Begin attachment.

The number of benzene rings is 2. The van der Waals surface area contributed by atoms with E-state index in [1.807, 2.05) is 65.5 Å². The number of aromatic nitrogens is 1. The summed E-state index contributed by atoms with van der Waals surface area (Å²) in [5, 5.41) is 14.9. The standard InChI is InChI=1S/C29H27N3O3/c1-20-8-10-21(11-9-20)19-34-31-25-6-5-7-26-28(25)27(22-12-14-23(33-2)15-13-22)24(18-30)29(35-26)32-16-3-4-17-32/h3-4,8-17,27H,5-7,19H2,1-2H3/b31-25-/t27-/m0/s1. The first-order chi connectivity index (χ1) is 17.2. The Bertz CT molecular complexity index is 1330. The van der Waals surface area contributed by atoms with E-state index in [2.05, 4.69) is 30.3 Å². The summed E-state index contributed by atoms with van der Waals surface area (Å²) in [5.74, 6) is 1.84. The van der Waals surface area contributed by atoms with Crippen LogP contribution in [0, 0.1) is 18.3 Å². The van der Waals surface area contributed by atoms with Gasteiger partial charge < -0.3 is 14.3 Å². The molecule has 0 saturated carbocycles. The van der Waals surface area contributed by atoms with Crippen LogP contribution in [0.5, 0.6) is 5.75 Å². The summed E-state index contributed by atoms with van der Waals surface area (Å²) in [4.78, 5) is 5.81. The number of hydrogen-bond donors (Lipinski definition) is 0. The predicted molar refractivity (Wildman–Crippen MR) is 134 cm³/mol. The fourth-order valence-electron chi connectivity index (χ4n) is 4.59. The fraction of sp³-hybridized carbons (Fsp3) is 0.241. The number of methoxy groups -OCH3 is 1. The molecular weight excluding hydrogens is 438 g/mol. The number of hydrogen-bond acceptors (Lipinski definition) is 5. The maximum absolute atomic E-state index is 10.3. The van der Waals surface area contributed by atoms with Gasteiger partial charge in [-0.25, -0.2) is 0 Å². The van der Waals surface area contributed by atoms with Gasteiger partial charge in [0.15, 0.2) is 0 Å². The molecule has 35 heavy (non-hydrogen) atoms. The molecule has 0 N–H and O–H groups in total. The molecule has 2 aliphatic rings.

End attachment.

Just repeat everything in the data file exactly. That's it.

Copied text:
The number of benzene rings is 2. The van der Waals surface area contributed by atoms with E-state index in [1.807, 2.05) is 65.5 Å². The number of aromatic nitrogens is 1. The summed E-state index contributed by atoms with van der Waals surface area (Å²) in [5, 5.41) is 14.9. The standard InChI is InChI=1S/C29H27N3O3/c1-20-8-10-21(11-9-20)19-34-31-25-6-5-7-26-28(25)27(22-12-14-23(33-2)15-13-22)24(18-30)29(35-26)32-16-3-4-17-32/h3-4,8-17,27H,5-7,19H2,1-2H3/b31-25-/t27-/m0/s1. The first-order chi connectivity index (χ1) is 17.2. The Bertz CT molecular complexity index is 1330. The van der Waals surface area contributed by atoms with E-state index in [2.05, 4.69) is 30.3 Å². The summed E-state index contributed by atoms with van der Waals surface area (Å²) in [5.74, 6) is 1.84. The van der Waals surface area contributed by atoms with Crippen LogP contribution in [0, 0.1) is 18.3 Å². The van der Waals surface area contributed by atoms with Gasteiger partial charge < -0.3 is 14.3 Å². The molecule has 0 saturated carbocycles. The van der Waals surface area contributed by atoms with Crippen LogP contribution in [0.5, 0.6) is 5.75 Å². The summed E-state index contributed by atoms with van der Waals surface area (Å²) in [4.78, 5) is 5.81. The number of hydrogen-bond donors (Lipinski definition) is 0. The predicted molar refractivity (Wildman–Crippen MR) is 134 cm³/mol. The fourth-order valence-electron chi connectivity index (χ4n) is 4.59. The fraction of sp³-hybridized carbons (Fsp3) is 0.241. The number of methoxy groups -OCH3 is 1. The molecular weight excluding hydrogens is 438 g/mol. The number of hydrogen-bond acceptors (Lipinski definition) is 5. The maximum absolute atomic E-state index is 10.3. The van der Waals surface area contributed by atoms with Gasteiger partial charge in [-0.25, -0.2) is 0 Å². The van der Waals surface area contributed by atoms with Gasteiger partial charge in [0.15, 0.2) is 0 Å². The molecule has 35 heavy (non-hydrogen) atoms. The molecule has 0 N–H and O–H groups in total. The molecule has 2 aliphatic rings.